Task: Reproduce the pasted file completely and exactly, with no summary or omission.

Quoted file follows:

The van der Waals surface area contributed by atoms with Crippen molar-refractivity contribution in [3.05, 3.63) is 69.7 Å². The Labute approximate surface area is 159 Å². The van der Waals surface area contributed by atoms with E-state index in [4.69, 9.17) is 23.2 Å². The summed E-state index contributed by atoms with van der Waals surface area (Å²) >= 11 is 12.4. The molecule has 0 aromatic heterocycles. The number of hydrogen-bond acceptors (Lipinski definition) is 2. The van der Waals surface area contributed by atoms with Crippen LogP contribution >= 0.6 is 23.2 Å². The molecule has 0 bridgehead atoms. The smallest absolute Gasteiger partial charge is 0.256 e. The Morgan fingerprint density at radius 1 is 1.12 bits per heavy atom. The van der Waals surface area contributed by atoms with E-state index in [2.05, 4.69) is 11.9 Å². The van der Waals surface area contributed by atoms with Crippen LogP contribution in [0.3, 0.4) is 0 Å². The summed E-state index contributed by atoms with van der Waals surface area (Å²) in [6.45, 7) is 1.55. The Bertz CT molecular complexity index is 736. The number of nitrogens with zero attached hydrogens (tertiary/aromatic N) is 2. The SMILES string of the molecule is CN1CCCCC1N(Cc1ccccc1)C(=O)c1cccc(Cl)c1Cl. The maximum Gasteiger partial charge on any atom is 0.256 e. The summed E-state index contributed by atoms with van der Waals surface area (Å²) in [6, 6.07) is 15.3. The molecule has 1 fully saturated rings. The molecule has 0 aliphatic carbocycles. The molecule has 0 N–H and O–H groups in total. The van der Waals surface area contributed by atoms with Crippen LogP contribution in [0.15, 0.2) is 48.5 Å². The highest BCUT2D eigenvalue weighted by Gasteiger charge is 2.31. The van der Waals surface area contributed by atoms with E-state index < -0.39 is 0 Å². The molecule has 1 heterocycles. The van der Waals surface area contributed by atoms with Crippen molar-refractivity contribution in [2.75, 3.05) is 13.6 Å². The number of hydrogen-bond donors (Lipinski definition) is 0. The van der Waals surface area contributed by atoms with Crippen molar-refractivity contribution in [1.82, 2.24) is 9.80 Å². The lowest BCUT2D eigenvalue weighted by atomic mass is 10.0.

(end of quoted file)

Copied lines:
The van der Waals surface area contributed by atoms with Crippen molar-refractivity contribution in [3.05, 3.63) is 69.7 Å². The Labute approximate surface area is 159 Å². The van der Waals surface area contributed by atoms with E-state index in [4.69, 9.17) is 23.2 Å². The summed E-state index contributed by atoms with van der Waals surface area (Å²) >= 11 is 12.4. The molecule has 0 aromatic heterocycles. The number of hydrogen-bond acceptors (Lipinski definition) is 2. The van der Waals surface area contributed by atoms with Crippen LogP contribution >= 0.6 is 23.2 Å². The molecule has 0 bridgehead atoms. The smallest absolute Gasteiger partial charge is 0.256 e. The Morgan fingerprint density at radius 1 is 1.12 bits per heavy atom. The van der Waals surface area contributed by atoms with E-state index in [2.05, 4.69) is 11.9 Å². The van der Waals surface area contributed by atoms with Crippen LogP contribution in [0.3, 0.4) is 0 Å². The summed E-state index contributed by atoms with van der Waals surface area (Å²) in [6.45, 7) is 1.55. The Bertz CT molecular complexity index is 736. The number of nitrogens with zero attached hydrogens (tertiary/aromatic N) is 2. The SMILES string of the molecule is CN1CCCCC1N(Cc1ccccc1)C(=O)c1cccc(Cl)c1Cl. The maximum Gasteiger partial charge on any atom is 0.256 e. The summed E-state index contributed by atoms with van der Waals surface area (Å²) in [6, 6.07) is 15.3. The molecule has 1 fully saturated rings. The molecule has 0 aliphatic carbocycles. The molecule has 0 N–H and O–H groups in total. The van der Waals surface area contributed by atoms with Crippen LogP contribution in [0.15, 0.2) is 48.5 Å². The highest BCUT2D eigenvalue weighted by Gasteiger charge is 2.31. The van der Waals surface area contributed by atoms with E-state index < -0.39 is 0 Å². The molecule has 1 heterocycles. The van der Waals surface area contributed by atoms with Crippen molar-refractivity contribution in [2.75, 3.05) is 13.6 Å². The number of hydrogen-bond donors (Lipinski definition) is 0. The van der Waals surface area contributed by atoms with Crippen molar-refractivity contribution in [1.82, 2.24) is 9.80 Å². The lowest BCUT2D eigenvalue weighted by atomic mass is 10.0.